This was the title of Randy Pausch’s last presentation in Carnegie Mellon University’s lecture hall. He was dying and just had a few days left to live.
If you haven’t already done so, I highly advise you to watch the movie for the hour and 15 minutes it takes, and while you’re doing so, have a notepad nearby and take notes. He offers some excellent advice on life and how to live a life worth living in his hilarious lecture.
Recognize the elephant in the room: He doesn’t shy away from or avoid talking about his mortality. Right at the outset of his talk, he tackles it straight on.
Not addressing the elephant in the room isn’t going to help you. It simply fosters denial, and any choice made in such atmosphere is never beneficial for the individual making the decision or others around him or her.
Don’t go through life in denial
It is essential that we accept and be realistic about the cards we are dealt and play along. It’s fine to learn that we’re going to die (who isn’t?).
It is important to consider our legacy, or who and what we leave behind, as well as how we will care for our family when we die away.
It is OK to dream as children and adults
It’s also OK to pursue these goals and bring them to life, no matter how ridiculous or large they seem to you and your friends and family. It is critical that the dreams be precise.
The more precise your dreams are, the simpler it will be to pursue them and bring them to life.
Make a plan
He speaks about how he read the fine print of his first dream and brought it to life when he discusses it. He might have quit up when he was informed that faculty members couldn’t join the squad in zero gravity.
He, on the other hand, did not. He was devoted to his dream and wished for it to come true. As a result, he devised a strategy.
When we encounter difficulties on our way to realizing our dreams, it is usually to test our determination and see how strongly we want it. We will almost always discover a method to make something happen if we are continuously searching for ways to make it happen.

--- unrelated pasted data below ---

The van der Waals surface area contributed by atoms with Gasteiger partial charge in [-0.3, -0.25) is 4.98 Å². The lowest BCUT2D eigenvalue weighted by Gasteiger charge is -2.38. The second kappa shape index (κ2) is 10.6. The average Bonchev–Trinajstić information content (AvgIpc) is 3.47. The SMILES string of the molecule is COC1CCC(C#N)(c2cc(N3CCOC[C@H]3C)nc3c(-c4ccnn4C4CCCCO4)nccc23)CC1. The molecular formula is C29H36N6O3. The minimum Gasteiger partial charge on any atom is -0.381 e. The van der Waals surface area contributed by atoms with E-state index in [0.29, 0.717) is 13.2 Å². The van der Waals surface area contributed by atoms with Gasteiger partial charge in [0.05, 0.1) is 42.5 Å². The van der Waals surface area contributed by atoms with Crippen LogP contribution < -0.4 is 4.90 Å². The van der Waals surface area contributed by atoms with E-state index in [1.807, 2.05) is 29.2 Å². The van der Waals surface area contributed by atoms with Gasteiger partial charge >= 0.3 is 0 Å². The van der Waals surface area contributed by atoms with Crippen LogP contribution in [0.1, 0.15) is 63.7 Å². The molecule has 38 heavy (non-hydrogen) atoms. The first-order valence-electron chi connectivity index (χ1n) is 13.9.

Brick barriers exist for a reason: they allow us to demonstrate our desire for something.
Bring something valuable to each table you sit at
There will be numerous occasions in our lives when we will be asked to sit at a table with others. This may be at work, as a member of a team or a leader, at home, as a spouse, father, or sibling, or in society, as a contributing member of society.
We need to figure out how to communicate what we’re trying to do as a group around the table, and then be creative about how we can contribute value and aid in the achievement of our common objectives. This is where our capacity to think creatively and apply our knowledge and abilities is put to use.
If we want to, we can learn a lot from our failed objectives as well: every experience we have as people has something to teach us. Failures have a lot more ability to teach us crucial lessons that we need to know in order to go forward, and they may serve as the foundations upon which we can construct our success castles.
The importance of concentrating on the fundamentals
We will all reach a wall at some time in our life. We’ll arrive at a point when nothing seems to be working in our favor.
Everything we do appears to aggravate the situation. It is important to return to the basics during these times.
It is not simple. It will not seem to be the proper course of action.
It will seem to be too simple. Return to the basics, though. There are few problems that can’t be resolved by concentrating on the basics.
When we make a mistake and no one notices, it implies they’ve given up on us: we can’t succeed in a vacuum or by ourselves. Everyone needs a team to support them, to look after them, to give them criticism, encouragement, a pat on the back, and a kick in the buttocks when they deserve it.
As a result, we must be deliberate about who we include on our team and the kind of input we get from them.
You’re doing well as a team if we receive the odd kick in the buttocks and tough criticism. Beware if you never receive this!